Saturday, February 23, 2013

Plein Air Painting Workshop Update: Snow in Red Rock Country

6x12, View of Ship Rock oil/panel.
I will get better photos of these and post them at Daily Paintworks
for auction later this week.
Snow comes to Sedona only a few times a winter, and usually it only lasts a day.   This week, however, we had a widespread storm that even dropped significant snow in Scottsdale and Phoenix.   Luckily, I had advanced students who were eager to paint snow.  Cold weather was no problem for the students from Washington State and Taos, New Mexico, and even the student from Phoenix brought warm clothes and did fine with it.  I wore several layers myself - turtleneck, fleece jacket, down vest and down parka, plus corduroy pants, glomitts and what L.L. Bean calls a "Maine Warden's Hat." I stayed toasty-warm.

Snoopy Rock as it is not often seen

Happy, warm students.  We did not build the little snowman; it was already there.
View from the Cultural Park
We had two different types of snow days.  One day, snow squalls drifted over Sedona, obscuring most of the red rocks.  It was an opportunity to figure out how to handle soft edges and subject matter that could simply vanish - and then reappear - without warning.  The other situation was snow on a bright, clear day.  This was a chance to learn how to paint snow in shadow and light.  The trick with snow in shadow is that it must be dark enough to read as shadow but still be light enough to read as snow.  When I run into situations like this, I try to push the brightness of shadowed snow as much as I can but also try keep it in shadow.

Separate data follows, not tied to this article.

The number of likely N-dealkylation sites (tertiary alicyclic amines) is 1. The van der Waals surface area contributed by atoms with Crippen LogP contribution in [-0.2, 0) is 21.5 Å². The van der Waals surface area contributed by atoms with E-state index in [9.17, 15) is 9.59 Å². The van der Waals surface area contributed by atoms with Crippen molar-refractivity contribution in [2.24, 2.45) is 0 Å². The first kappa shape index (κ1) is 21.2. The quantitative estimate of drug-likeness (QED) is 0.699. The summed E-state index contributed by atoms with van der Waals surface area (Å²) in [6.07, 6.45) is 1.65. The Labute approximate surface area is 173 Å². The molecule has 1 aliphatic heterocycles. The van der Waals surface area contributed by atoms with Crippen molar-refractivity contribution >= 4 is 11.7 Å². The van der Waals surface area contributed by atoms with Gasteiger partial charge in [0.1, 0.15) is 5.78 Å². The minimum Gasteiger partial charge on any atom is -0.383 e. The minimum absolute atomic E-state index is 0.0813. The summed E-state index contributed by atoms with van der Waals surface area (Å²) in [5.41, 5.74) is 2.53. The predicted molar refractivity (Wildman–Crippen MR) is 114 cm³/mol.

On our stormy day, while waiting for things to warm up (it never really did), I did a quick pastel demonstration of Chimney Rock from our studio window. Next, we headed up to Sedona's Cultural Park where there was shelter and a panorama with the Cockscomb butte, Doe Mesa and Bear Mountain in the distance.  I did another pastel of the scene, plus a little oil sketch.

5x7 pastel sketches:  Chimney Rock (top), Cockscomb (bottom)
Cockcomb oil sketch (6x8) on paper.  I did the whole painting in
Torrit Grey (Gamblin) and then added hints of color to "colorize" it.
The vertical lines showing through the paint are an artifact from another
project (this was a scrap piece of paper), and I will eliminate those later.
On the sunny day, we headed right out to paint, even though the temperatures were lower.  We knew that if we stood in sunshine, we'd be comfortable.  We wanted to get closer to the rocks, so we headed up to the Sedona Heritage Park where we had a nice view of Steamboat Rock and Ship Rock.  I did three little paintings there.  The third one, which features an Italian Cypress, is an odd piece, but I needed that cypress to give a proper sense of distance to the rocks.

View from the Sedona Heritage Park

9x12, oil/panel

12x9, oil/panel

My Alla Prima Pochade box
We'll still probably have a few days left of snow on the rocks.  Later today, I'll be taking a beginning plein air class from the Sedona Arts Center out to paint some of it.  Lucky for them, it won't be anywhere near as cold, but we'll still have some snow to paint!

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